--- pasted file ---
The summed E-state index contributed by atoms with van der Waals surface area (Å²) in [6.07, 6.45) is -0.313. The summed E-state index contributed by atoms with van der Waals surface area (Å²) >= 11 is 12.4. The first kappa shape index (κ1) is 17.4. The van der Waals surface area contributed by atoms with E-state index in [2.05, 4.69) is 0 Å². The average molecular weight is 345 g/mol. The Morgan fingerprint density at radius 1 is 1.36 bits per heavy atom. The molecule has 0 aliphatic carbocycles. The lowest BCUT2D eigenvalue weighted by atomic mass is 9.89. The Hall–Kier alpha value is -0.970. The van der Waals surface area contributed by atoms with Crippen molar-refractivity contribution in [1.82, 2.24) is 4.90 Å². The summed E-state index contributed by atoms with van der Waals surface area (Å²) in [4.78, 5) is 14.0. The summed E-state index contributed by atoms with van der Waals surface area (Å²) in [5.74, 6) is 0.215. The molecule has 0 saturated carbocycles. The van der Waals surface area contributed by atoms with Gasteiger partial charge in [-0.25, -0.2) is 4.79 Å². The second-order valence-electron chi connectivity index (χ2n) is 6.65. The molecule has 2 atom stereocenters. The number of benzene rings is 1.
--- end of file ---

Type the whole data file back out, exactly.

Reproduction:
The summed E-state index contributed by atoms with van der Waals surface area (Å²) in [6.07, 6.45) is -0.313. The summed E-state index contributed by atoms with van der Waals surface area (Å²) >= 11 is 12.4. The first kappa shape index (κ1) is 17.4. The van der Waals surface area contributed by atoms with E-state index in [2.05, 4.69) is 0 Å². The average molecular weight is 345 g/mol. The Morgan fingerprint density at radius 1 is 1.36 bits per heavy atom. The molecule has 0 aliphatic carbocycles. The lowest BCUT2D eigenvalue weighted by atomic mass is 9.89. The Hall–Kier alpha value is -0.970. The van der Waals surface area contributed by atoms with Crippen molar-refractivity contribution in [1.82, 2.24) is 4.90 Å². The summed E-state index contributed by atoms with van der Waals surface area (Å²) in [4.78, 5) is 14.0. The summed E-state index contributed by atoms with van der Waals surface area (Å²) in [5.74, 6) is 0.215. The molecule has 0 saturated carbocycles. The van der Waals surface area contributed by atoms with Gasteiger partial charge in [-0.25, -0.2) is 4.79 Å². The second-order valence-electron chi connectivity index (χ2n) is 6.65. The molecule has 2 atom stereocenters. The number of benzene rings is 1.